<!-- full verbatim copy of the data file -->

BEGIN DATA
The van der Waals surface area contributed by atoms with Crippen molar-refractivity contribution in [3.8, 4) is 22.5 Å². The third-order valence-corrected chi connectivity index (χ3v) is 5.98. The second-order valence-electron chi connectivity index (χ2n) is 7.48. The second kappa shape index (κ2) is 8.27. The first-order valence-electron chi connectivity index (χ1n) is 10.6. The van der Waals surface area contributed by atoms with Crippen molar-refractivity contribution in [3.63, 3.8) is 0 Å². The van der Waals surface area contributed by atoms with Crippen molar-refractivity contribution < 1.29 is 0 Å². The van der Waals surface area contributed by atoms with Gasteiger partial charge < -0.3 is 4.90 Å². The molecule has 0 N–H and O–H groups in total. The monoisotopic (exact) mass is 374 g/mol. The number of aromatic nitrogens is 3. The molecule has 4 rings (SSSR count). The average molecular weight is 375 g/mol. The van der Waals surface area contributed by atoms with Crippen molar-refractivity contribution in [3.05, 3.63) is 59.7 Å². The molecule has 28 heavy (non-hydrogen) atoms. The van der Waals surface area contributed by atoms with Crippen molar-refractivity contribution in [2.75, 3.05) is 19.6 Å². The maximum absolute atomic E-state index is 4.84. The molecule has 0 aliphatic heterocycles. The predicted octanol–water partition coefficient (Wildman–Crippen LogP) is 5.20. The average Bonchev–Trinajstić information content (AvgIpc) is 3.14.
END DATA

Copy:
The van der Waals surface area contributed by atoms with Crippen molar-refractivity contribution in [3.8, 4) is 22.5 Å². The third-order valence-corrected chi connectivity index (χ3v) is 5.98. The second-order valence-electron chi connectivity index (χ2n) is 7.48. The second kappa shape index (κ2) is 8.27. The first-order valence-electron chi connectivity index (χ1n) is 10.6. The van der Waals surface area contributed by atoms with Crippen molar-refractivity contribution in [3.63, 3.8) is 0 Å². The van der Waals surface area contributed by atoms with Crippen molar-refractivity contribution < 1.29 is 0 Å². The van der Waals surface area contributed by atoms with Gasteiger partial charge < -0.3 is 4.90 Å². The molecule has 0 N–H and O–H groups in total. The monoisotopic (exact) mass is 374 g/mol. The number of aromatic nitrogens is 3. The molecule has 4 rings (SSSR count). The average molecular weight is 375 g/mol. The van der Waals surface area contributed by atoms with Crippen molar-refractivity contribution in [3.05, 3.63) is 59.7 Å². The molecule has 28 heavy (non-hydrogen) atoms. The van der Waals surface area contributed by atoms with Crippen molar-refractivity contribution in [2.75, 3.05) is 19.6 Å². The maximum absolute atomic E-state index is 4.84. The molecule has 0 aliphatic heterocycles. The predicted octanol–water partition coefficient (Wildman–Crippen LogP) is 5.20. The average Bonchev–Trinajstić information content (AvgIpc) is 3.14.